By Rabbi Avi Shafran
A number of years ago I shared the essential thought in the essay below, but I believe it’s a thought worth repeating, for the benefit of new readers, and worth re-pondering for the rest of us. —A.S.
My wife and I recently accompanied our second son to the chuppah. It was an elating experience, understandably, and the sight of the new couple recalled to me the unsettling, if simple, observation of the Netziv.
The Netziv—an acronym meaning “pillar,” by which Rabbi Naftali Tzvi Yehudah Berlin (1817–1893), the famed dean of the Volozhin Yeshiva, is known—noted that the first marriage in history differed in an essential way from all the matrimonial unions that came to follow. Because, according to a widely cited Jewish tradition, Adam and Eve were created as a single entity, a man-woman coupled back to back, with the “forming” of woman described by the Torah more accurately envisioned as a separation. The word often translated “rib” is in fact used elsewhere in the Torah to mean “side,” and so should be understood in the light of that tradition as referring to the woman-side who was part of Adam-Eve before Divine surgery provided her an independent personhood.
So, notes the Netziv, Adam’s subsequent union with his wife was in fact a “re-union” of two entities that had originally been one. That idea, says Rabbi Berlin, lies in Adam’s declaration when Eve is presented to him: “This time it is a bone of my bones, flesh of my flesh” (Bereishis 2:23). Comments Rabbi Berlin: “Only ‘this time’ is it so, since she is a ‘bone of my bones, flesh of my flesh’; [here, Adam’s love for Eve] is like a person who loves his own hand.”
Not so, though, every marriage to follow, where the two people creating a relationship will have been conceived, born, and raised as independent individuals before becoming a marital unit.
Yet the Talmud directs that, among the blessings recited at a Jewish marriage ceremony and at the festive Sheva Berachos meals attended by the bride and groom for the week thereafter, are several references to the First Couple (Eden’s, not the Obamas). Not only is the creation of Adam and Eve explicitly invoked, but the bride and groom are reminded of how “your Creator made you joyous in the Garden of Eden.” How, though, can the comparison be made? The essence of post-Edenic marriages, their emotional and spiritual components, would seem to be of a qualitatively different nature from that of the original one. As per the Netziv’s observation, they are mergers, not homecomings.
Or, to carry the Netziv’s own simile a bit further, they are not like reattaching a severed limb but like transplanting a newly donated one.
Interestingly, the medical metaphor itself may hold the answer to why we hold up the example of Adam and Eve to those marrying. Maybe it isn’t a comparison that is intended but a spur to thought—the thought that a successful marriage entails striving for a relationship like that of Adam and Eve, who began their lives as a single being.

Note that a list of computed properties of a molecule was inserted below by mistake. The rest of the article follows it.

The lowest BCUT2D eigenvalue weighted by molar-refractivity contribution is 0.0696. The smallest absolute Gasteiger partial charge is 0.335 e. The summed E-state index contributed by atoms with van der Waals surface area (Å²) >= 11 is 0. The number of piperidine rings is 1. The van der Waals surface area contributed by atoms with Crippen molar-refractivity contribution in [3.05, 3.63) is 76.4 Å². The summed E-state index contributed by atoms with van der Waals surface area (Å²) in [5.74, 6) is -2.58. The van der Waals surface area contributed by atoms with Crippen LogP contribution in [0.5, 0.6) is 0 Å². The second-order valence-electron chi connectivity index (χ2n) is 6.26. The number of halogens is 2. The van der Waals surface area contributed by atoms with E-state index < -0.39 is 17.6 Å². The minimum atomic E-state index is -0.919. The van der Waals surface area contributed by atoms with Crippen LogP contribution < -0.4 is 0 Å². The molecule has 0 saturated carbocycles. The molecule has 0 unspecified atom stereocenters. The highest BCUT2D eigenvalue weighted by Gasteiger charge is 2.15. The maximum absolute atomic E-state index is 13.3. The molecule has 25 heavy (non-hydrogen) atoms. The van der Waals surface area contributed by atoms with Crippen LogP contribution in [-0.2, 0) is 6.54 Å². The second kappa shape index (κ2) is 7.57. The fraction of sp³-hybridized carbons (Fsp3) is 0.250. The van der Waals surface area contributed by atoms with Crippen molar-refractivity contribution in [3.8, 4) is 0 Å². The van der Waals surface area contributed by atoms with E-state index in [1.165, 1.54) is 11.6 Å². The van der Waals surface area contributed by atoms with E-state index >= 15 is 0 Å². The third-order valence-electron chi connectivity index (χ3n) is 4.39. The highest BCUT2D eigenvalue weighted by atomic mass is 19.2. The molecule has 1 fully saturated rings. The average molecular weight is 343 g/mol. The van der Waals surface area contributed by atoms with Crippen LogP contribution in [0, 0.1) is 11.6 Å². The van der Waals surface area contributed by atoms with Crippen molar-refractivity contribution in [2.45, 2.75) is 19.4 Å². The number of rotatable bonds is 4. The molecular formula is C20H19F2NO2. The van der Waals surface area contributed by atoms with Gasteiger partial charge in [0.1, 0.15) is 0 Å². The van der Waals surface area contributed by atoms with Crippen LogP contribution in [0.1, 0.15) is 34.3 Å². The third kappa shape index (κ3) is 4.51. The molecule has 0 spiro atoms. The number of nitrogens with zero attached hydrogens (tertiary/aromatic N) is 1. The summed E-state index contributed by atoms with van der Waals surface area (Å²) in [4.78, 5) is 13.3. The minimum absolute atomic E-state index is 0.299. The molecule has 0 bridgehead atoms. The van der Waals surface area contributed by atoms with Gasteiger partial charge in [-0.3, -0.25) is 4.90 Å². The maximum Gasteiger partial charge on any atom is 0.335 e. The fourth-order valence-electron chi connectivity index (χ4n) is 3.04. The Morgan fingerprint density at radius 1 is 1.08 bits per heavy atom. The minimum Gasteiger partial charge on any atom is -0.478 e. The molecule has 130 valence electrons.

Consider why transplantation is no simple matter: It commonly entails a risk of rejection.
The natural reaction of a normal body to the introduction of an “other” with its own distinct genetic identity is to seek to show it the door, so to speak. There is good reason for that immune response, of course; it helps protect against the introduction of foreign elements that could be harmful.
Likewise, the natural response of a normal human psyche to the intimate introduction of an “other,” with its own discrete emotional and spiritual identity, is to similarly seek to protect the threatened self.
Doctors help ensure successful transplants by administering immunosuppressant drugs, chemicals that prevent rejection. They operate by lowering the threshold of the immune system’s integrity. Or, put more simply, they weaken the body’s sense of self.
Might it be that we focus a contemporary bride and groom on the original ones in order to teach them that marriage needs its own form of “immunosuppressant” to succeed—that, in other words, no less than in an organ transplant, marriage requires a weakening of self?
Here, of course, no drug will do; what alone can work is a conscious, determined reorientation of attitude, a force of will born of love. In the Netziv’s words about post-Edenic brides and grooms, only “deep connection (“d’veika”) will bring them together, to become one.”
Like everything truly important, of course, that is more easily said than done. But knowing one’s objective is the first step of any journey.
And the second, here, is acting—whether or not one’s actions reflect purity of intent—as if it is not one’s self that is calling the shots. Jewish tradition stresses that simple deeds can beget essential changes. As a Jewish aphorism sourced in the 13th-century work Sefer HaChinuch puts it: “A person is acted upon by his [own] actions.” What we do, with determination to become someone who naturally does what we are doing, brings us closer to becoming that person.
And so newlyweds might disagree over whether the window should be open or closed. But the chilled spouse should be the one insisting that it remain open, for the comfort of the overheated one; and the latter should be running to shut it, to keep the other warm. Even if the result is a compromise, like leaving the window open a crack, the acts of selflessness themselves are priceless. And they are not limited to windows.
And the marriage-message borne by the Netziv’s observation is, of course, not only for newlyweds.
Transplant recipients, after all, generally need to take their immunosuppressants for life. v
© 2013 Rabbi Avi Shafran. “It’s All in the Angle” (Torah Temimah Publications), a collection of selected essays by Rabbi Shafran, is available from Judaica Press.